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I'm quite stuck on this one! I am writing a Django view that reads data from an external database. To do this, I am using the standard MySQLdb library. Now, to load the data, I must do a very long and complex query. I can hard code that query in my view and that works just fine. But I think that is not practical; I want to be able to change the query in the future, so I try to load the statement from a text file. My problem is that I don't know where to store and how to open that file. Wherever I do, I get a "No such file or directory" error. Even saving it in the same directory than the code of the view fails.

Note that this is not an uploaded file; it's just an external file that completes my code. Any ideas? Thanks in advance!

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Well, actually I had tried to put it in the same direcotry as the code of the view and normal open() function. As it had failed, I tried to find some information, but all I tried failed (IE: putting it in a "static" subdirectory of my app). An absolute path would work, but I still wanted more flexibility –  fenomenoxp Oct 25 '12 at 11:22

2 Answers 2

up vote 9 down vote accepted

Keep the file in django project root and add the following in the settings.py file.

PROJECT_ROOT = os.path.abspath(os.path.dirname(__file__))

Then in the view do this.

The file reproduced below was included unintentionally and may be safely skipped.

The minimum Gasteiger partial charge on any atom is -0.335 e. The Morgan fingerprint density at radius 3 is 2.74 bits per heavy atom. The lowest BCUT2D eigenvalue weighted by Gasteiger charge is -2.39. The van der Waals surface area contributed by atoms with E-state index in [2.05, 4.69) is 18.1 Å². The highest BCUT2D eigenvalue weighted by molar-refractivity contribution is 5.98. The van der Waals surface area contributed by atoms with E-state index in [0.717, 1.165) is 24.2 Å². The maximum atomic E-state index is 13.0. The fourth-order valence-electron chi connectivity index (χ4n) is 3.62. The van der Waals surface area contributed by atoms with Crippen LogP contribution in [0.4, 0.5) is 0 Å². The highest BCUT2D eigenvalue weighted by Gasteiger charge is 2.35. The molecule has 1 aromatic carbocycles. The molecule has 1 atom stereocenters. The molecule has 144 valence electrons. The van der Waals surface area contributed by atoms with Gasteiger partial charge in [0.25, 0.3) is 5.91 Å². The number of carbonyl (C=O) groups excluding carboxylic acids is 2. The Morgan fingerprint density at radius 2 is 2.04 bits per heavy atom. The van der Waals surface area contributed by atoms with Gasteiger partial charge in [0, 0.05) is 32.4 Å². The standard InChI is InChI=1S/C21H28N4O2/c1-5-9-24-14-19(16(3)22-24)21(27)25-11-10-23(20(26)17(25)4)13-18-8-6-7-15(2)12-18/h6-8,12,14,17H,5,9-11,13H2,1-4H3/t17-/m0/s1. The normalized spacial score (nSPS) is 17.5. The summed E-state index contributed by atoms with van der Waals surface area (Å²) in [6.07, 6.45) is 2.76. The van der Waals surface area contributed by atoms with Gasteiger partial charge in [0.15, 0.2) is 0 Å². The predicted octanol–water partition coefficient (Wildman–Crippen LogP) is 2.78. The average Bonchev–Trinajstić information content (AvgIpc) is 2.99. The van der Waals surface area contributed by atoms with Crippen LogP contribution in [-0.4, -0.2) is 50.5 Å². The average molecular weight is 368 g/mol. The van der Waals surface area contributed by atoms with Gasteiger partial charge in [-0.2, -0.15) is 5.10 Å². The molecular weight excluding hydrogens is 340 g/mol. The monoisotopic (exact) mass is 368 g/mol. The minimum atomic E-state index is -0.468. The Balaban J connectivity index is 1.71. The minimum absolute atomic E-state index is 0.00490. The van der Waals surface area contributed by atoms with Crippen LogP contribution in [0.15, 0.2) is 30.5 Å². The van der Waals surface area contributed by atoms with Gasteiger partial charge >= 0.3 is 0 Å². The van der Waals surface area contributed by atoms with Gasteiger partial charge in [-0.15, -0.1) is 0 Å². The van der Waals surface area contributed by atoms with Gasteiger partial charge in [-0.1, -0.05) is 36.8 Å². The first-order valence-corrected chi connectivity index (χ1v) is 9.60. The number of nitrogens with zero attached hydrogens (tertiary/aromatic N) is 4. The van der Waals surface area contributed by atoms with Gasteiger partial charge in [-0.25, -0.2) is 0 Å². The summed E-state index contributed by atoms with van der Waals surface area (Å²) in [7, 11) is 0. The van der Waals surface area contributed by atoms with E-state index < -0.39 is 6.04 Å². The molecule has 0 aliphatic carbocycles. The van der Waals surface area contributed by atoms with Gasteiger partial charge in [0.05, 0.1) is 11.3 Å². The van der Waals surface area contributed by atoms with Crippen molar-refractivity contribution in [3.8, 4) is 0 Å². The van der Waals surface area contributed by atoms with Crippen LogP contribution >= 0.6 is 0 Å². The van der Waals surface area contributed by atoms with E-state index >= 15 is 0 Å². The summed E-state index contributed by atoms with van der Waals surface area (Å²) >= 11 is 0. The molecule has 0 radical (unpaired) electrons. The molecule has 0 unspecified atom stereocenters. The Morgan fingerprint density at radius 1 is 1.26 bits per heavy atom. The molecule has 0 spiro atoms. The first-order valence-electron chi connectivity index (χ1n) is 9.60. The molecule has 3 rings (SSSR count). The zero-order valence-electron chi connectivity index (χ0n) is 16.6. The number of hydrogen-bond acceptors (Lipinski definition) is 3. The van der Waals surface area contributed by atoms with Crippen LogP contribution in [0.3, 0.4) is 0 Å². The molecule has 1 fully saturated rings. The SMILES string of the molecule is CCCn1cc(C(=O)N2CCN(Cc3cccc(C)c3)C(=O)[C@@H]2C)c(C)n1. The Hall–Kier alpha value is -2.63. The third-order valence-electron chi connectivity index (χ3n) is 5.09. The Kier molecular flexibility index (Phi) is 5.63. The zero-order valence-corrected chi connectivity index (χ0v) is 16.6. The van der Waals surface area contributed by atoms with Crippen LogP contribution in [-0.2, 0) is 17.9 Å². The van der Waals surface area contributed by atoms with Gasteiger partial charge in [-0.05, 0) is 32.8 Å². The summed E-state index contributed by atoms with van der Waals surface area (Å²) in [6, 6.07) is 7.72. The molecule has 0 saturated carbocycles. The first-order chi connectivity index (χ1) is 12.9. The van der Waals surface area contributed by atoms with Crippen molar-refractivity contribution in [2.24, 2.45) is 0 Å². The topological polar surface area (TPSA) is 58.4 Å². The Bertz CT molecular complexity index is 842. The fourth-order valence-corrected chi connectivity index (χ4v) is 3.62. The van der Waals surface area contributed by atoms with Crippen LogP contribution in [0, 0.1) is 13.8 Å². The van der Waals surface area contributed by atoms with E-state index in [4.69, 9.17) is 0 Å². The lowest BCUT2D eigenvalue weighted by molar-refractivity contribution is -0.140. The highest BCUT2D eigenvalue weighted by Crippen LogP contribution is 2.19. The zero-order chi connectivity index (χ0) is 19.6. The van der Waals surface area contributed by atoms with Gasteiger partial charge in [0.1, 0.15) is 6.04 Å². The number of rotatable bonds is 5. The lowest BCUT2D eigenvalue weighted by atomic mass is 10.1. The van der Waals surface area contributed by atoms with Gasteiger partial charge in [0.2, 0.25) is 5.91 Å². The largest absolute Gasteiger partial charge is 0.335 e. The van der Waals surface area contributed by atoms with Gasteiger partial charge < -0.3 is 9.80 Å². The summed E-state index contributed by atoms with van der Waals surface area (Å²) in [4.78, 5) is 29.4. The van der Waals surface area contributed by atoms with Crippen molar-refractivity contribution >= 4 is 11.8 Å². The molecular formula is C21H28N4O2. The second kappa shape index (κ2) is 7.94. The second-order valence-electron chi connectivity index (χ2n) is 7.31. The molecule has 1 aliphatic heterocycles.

import os
from django.conf.settings import PROJECT_ROOT

file_ = open(os.path.join(PROJECT_ROOT, 'filename'))
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That did the trick! Thanks a lot –  fenomenoxp Oct 25 '12 at 11:20

For this use, I'd put it in the settings module. In settings.py, add e.g. MY_LONG_QUERY = 'from FOO select BAR...'. Then, in your view just load it from the settings like so:

from django.conf import settings

But, this doesn't really answer your question. Assuming permissions and all are correct, keep a reference to your project root in your settings like this:

ROOT_PATH = os.path.split(os.path.abspath(__file__))[0]

And then again in your view, open your file like so:

from django.conf import settings

def read_from_database(request):
    f = open(os.path.join(settings.ROOT_PATH, 'myfile.db'))
    # Do something with f
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After the previous answer, that's just what I did hehe. But I also like the idea of saving the query in settings.py! –  fenomenoxp Oct 25 '12 at 11:29

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